We live in Los Angeles, a sprawling city where lemon, lime and orange trees pop up on every lawn and rosemary bushes grow like weeds. Well, we have something to admit. There was a house in our neighborhood with six untamed rosemary bushes that had clearly been left to grow at wild abandon. So we took a few sprigs! OK, maybe a lot of sprigs. Just ripped them off with our bare hands. Now we’ve bought more than our share of fresh herbs at Trader Joe’s, Von’s and Ralph’s, so don’t judge. Our actions were probably samaritan. Those bushes needed trimming anyways! But now we have all this leftover rosemary that should surely not go to waste, so what next? Operation Waste Not!
Freezing herbs is the easiest, fastest way to ensure you always have a little flavor to toss into your winter soups, stews, brews and even cocktails. Follow the steps, and you’re good to go.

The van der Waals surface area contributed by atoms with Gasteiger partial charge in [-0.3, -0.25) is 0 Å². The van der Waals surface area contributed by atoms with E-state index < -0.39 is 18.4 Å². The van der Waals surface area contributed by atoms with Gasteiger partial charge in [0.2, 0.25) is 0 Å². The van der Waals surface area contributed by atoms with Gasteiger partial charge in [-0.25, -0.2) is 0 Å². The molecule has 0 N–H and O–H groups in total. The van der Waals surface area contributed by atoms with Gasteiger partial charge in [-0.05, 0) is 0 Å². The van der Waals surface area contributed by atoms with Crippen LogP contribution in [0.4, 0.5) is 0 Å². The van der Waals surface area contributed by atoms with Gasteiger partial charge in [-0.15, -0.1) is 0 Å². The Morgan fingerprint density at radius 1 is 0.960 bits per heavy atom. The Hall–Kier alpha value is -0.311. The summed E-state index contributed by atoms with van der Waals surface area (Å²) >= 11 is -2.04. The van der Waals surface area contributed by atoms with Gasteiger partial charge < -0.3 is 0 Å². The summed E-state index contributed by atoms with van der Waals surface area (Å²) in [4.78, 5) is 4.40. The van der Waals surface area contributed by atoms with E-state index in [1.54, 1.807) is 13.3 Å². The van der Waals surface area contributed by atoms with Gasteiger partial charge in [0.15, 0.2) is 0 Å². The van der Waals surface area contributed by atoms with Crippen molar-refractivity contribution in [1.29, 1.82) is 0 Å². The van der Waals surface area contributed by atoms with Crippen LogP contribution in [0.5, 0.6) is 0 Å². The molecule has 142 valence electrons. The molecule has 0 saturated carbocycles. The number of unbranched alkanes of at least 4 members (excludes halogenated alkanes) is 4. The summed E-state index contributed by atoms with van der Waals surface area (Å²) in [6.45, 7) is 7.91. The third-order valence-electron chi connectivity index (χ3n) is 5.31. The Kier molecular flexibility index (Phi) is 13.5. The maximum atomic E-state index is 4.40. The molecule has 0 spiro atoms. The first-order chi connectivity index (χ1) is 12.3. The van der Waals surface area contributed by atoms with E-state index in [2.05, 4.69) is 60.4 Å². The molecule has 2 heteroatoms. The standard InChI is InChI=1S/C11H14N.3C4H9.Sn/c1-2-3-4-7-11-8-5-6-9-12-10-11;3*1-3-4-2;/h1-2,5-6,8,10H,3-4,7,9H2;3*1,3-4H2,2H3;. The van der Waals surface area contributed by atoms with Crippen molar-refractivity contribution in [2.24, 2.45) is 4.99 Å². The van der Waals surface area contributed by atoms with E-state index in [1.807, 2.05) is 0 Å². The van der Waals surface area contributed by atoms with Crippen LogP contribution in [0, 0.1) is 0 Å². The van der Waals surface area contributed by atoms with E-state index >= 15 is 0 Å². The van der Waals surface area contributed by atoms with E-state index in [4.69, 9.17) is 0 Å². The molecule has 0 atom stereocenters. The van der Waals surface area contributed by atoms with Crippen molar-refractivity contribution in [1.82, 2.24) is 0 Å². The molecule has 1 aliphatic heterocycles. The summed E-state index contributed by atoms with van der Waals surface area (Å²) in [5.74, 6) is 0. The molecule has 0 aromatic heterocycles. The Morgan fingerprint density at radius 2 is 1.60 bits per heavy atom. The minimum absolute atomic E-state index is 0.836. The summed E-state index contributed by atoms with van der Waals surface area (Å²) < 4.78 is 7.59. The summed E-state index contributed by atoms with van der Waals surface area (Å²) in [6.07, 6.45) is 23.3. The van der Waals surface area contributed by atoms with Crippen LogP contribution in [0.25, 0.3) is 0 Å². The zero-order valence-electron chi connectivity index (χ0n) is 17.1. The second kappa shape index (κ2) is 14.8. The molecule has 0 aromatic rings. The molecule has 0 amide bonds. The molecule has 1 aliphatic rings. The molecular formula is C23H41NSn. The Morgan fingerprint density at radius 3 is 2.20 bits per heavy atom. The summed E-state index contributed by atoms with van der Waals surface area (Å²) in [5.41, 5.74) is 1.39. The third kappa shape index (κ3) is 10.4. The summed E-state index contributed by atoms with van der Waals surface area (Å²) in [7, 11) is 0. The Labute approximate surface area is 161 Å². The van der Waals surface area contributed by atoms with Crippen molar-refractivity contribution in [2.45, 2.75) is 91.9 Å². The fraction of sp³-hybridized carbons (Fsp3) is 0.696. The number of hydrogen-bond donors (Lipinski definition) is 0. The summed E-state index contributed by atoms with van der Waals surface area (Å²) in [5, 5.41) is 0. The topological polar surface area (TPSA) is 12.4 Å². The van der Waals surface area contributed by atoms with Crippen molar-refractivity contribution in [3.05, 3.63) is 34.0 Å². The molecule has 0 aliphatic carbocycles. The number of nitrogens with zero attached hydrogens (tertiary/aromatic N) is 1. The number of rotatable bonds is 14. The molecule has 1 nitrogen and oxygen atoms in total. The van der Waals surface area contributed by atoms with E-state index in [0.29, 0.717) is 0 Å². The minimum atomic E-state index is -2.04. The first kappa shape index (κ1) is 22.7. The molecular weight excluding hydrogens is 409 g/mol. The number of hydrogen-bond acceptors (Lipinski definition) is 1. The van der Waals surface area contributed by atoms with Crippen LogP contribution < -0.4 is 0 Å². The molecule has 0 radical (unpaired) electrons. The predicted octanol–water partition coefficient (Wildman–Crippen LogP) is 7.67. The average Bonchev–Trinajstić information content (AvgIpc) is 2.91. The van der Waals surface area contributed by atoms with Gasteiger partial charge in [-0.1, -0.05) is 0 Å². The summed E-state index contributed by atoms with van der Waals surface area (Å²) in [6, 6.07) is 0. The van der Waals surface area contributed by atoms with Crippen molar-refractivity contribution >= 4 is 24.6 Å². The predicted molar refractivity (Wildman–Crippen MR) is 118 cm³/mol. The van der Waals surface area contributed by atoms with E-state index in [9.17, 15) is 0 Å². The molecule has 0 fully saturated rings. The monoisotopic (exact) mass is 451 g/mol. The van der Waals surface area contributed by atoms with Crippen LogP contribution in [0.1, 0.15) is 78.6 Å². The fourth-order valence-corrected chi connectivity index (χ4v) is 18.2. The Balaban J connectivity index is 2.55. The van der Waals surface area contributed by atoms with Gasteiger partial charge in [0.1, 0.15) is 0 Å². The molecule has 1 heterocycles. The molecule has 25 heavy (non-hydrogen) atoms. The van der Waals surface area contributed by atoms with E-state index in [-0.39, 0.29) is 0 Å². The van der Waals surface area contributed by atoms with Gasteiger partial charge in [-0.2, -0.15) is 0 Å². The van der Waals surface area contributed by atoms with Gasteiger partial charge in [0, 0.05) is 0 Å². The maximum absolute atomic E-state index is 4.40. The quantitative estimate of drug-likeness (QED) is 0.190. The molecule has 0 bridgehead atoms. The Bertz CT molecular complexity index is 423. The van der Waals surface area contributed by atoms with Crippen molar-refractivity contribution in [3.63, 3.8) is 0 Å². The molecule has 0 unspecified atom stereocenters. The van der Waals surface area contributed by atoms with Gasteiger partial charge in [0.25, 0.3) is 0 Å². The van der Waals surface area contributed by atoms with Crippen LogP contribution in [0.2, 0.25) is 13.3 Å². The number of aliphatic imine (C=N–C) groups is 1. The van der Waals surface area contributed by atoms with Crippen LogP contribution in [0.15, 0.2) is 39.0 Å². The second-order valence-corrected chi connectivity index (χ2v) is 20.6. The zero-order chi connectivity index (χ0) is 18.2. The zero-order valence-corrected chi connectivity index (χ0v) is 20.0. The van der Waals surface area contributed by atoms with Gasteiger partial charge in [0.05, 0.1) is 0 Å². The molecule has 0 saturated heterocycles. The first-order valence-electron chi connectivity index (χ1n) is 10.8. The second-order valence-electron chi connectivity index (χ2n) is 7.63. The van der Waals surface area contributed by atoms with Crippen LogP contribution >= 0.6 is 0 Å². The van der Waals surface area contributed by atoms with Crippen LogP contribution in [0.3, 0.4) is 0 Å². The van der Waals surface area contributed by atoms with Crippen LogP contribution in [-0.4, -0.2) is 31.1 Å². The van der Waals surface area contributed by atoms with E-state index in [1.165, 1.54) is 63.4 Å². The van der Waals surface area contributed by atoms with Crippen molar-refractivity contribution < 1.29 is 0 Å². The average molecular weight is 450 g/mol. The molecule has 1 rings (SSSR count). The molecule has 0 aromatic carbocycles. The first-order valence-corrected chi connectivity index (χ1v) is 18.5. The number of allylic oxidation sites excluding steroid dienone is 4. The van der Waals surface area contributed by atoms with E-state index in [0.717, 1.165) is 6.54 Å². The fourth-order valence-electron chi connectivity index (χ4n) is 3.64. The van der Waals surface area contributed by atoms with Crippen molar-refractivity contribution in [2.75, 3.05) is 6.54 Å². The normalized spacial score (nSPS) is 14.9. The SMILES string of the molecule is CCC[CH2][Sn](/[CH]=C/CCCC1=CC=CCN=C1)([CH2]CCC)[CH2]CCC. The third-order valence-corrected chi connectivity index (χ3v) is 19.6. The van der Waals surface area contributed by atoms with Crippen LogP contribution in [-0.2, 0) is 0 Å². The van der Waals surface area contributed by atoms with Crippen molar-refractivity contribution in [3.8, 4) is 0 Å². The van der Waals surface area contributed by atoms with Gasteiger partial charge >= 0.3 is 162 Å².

1. Wash herbs. Dry on paper towels spread on cookie sheets.
3. Place in plastic bags.
When herbs have frozen, you can rub off the leaves and use as normal. Frozen leaves can be stored in smaller, air-tight containers. We suggest using frozen herbs in foods and not as garnish. Occasionally, frozen herbs can take on a less vibrant color than their unfrozen counterparts.
Now we have frozen rosemary that’ll last a good while. If any other herbs pop up in surplus, they’ll have the same fate. Whether you harvest your own herbs, buy in bulk or pilfer from your neighbors, now you have another way to be economical and practical in the kitchen.
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